1 November 2020

The human cost of crisis

By Dallas Gurney

Last Wednesday I took a call on my mobile at 6:35am.  On the other end of it was a man, clearly in distress, who needed urgent help for his son who was battling some sort of mental health crisis.

While I was quick to realise the crisis services he needed were not the kind we offer at Serious, it took me some time to explain this to him, all while frantically googling the Ministry of Health crisis hotline to try and make some good of an otherwise wasted call.

As the call ended, having provided him with the appropriate number, I wished him well and told him I hoped things worked out OK.

Much, I am sure, like 111 operators do after their shift; I have been thinking a lot about that call.

What sort of a night had he had?

Did he get the help he needed?

Could I have done more?

What did he google to get me?  Clearly my Google Ads need a bit of a tweak.

Perhaps his son had lost his job post-COVID.  Maybe the stresses of lockdown had impacted his mental wellbeing.  Or was this call only the last of many, a father trying once again to pull his son out of his inner thoughts as they start spiraling out of control.

When the COVID crisis is all but a recent memory, it will fascinating to see the damage it has done to our collective psychological state.  Gut feel says the toll will be enormous.  A recent report from Hays found that just 42% of Kiwi employees rate their mental wellbeing as positive, down from 63% pre-COVID, however I suspect that’s just the tip of the iceberg.

Driving home yesterday there was an ad on the radio for a law firm.  It was specifically targeting people who had been through lockdown with their significant other and who are now thinking the partnership may no longer be for them.  While on one hand I admired its directness, the ad also made me throw up in my mouth a little.  It felt like crocodiles hunting down a wildebeest crossing a fast-flowing river – the current makes the crossing hard enough without a croc coming nipping at your neck.

While COVID can’t be blamed for a failed relationship, I’m also sure it doesn’t help.  Five couples we know have broken up since the pandemic hit.  I fear when we stats come in; we’ll see many kiwi relationships have been a COVID casualty.

One of the crisis principles we teach at Serious is People First, Always.  That’s a very easy thing to say, but in practise it’s very hard to achieve.  When faced with a crisis you can quickly deal with the areas where the crisis intersects with the organisation, but you don’t-know-what-you-don’t-know and it’s much harder to identify the personal crises your team may be quietly facing.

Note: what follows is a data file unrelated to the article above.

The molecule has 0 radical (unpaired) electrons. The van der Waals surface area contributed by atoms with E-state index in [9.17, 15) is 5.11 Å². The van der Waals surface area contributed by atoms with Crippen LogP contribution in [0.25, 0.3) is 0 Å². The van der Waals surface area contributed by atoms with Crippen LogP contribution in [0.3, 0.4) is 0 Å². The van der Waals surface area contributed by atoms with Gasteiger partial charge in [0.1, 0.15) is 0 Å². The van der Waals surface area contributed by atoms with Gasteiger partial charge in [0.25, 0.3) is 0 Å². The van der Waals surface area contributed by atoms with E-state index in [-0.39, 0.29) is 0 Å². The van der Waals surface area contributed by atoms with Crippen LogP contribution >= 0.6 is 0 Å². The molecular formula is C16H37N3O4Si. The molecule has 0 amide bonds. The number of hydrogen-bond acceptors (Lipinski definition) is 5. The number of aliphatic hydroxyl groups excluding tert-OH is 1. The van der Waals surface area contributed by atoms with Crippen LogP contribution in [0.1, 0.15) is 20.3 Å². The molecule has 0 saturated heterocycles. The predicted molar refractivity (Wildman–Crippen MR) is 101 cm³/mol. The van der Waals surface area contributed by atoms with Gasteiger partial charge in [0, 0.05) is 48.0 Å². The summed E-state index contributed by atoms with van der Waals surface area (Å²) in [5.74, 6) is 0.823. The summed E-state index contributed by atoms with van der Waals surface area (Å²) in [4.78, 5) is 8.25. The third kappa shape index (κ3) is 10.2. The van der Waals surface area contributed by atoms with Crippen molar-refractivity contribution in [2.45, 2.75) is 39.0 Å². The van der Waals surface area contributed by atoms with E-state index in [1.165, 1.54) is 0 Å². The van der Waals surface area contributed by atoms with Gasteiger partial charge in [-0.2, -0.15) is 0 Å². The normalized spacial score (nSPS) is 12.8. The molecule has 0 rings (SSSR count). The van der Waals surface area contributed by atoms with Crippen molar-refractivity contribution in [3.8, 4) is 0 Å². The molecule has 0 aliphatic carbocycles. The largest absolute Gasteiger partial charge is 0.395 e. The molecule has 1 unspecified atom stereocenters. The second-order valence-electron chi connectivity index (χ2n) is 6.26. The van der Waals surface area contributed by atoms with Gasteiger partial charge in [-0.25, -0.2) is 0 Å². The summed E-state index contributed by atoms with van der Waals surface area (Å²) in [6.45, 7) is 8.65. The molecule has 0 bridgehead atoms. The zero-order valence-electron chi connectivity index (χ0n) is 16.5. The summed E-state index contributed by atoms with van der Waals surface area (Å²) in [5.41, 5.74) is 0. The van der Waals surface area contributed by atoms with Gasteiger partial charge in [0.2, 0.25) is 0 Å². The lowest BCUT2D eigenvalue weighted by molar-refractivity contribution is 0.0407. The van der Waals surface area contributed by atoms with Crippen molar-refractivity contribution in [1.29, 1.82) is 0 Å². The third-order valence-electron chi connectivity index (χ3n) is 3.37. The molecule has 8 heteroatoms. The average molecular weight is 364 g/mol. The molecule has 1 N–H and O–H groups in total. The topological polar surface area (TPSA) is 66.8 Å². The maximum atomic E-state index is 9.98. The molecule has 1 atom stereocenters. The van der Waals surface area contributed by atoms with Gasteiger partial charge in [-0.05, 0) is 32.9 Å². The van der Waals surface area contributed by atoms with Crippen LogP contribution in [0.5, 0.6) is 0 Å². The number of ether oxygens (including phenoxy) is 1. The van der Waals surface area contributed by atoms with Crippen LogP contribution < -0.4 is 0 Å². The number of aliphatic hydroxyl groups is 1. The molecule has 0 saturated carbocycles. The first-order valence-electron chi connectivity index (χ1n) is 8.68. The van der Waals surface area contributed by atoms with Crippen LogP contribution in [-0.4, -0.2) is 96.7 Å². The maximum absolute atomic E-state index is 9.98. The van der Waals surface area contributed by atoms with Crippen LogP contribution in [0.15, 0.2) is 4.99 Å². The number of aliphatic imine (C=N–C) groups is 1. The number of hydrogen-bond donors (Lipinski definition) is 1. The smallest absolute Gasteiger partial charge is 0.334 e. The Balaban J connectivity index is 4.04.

Maslow’s hierarchy of needs provides a good insight into what we, as humans, need to achieve our true potential.  At the base is the basic stuff – food, water, warmth, rest – while at the top is what we need to acquire true fulfilment, a level of satisfaction we all want for the people we work with.

Is one of your team particularly struggling?  Do they need a break but don’t have the required leave?  Are they battling financially due to a layoff in the family?  Is their relationship under stress?  Are the pressures of the COVID world too much to bear?  If you know your people well enough, you’ll be able to identify the signs that things are not right.  Helping them deal with that will create loyalty and foster a culture that generates professional and personal fulfilment.

Crisis at work affects people.  Not just work-life, but home-life too.  It’s impossible to be a top performer when you’re struggling to pay the mortgage or are worried about keeping your job.  As we head into another crazy time of year, with Christmas upon us and targets yet to be reached, truly knowing your people will be key to maintaining productivity and positivity in the workplace.

And it doesn’t take much.

The Ministry of Health has created an excellent learning tool to help you recognise and act when things might be getting too much for your team.  They suggest the following when it comes to promoting a supportive and inclusive working environment:

  1. Check in regularly with your colleagues
  2. Remember your TOES (Timing, Organisational policies, Environment, Safety)
  3. Use your OARS (Open-ended questions, Affirmation, Reflection, Summarisation)

The pack provides some great advice and a structure to get the best out of your people in a stressful time.  But sometimes it’s also about trusting your gut – good leaders know when someone’s doing it tough, so taking the time to ask a couple of questions and drill down into what’s driving that sense is important.

Your people will thank you for it.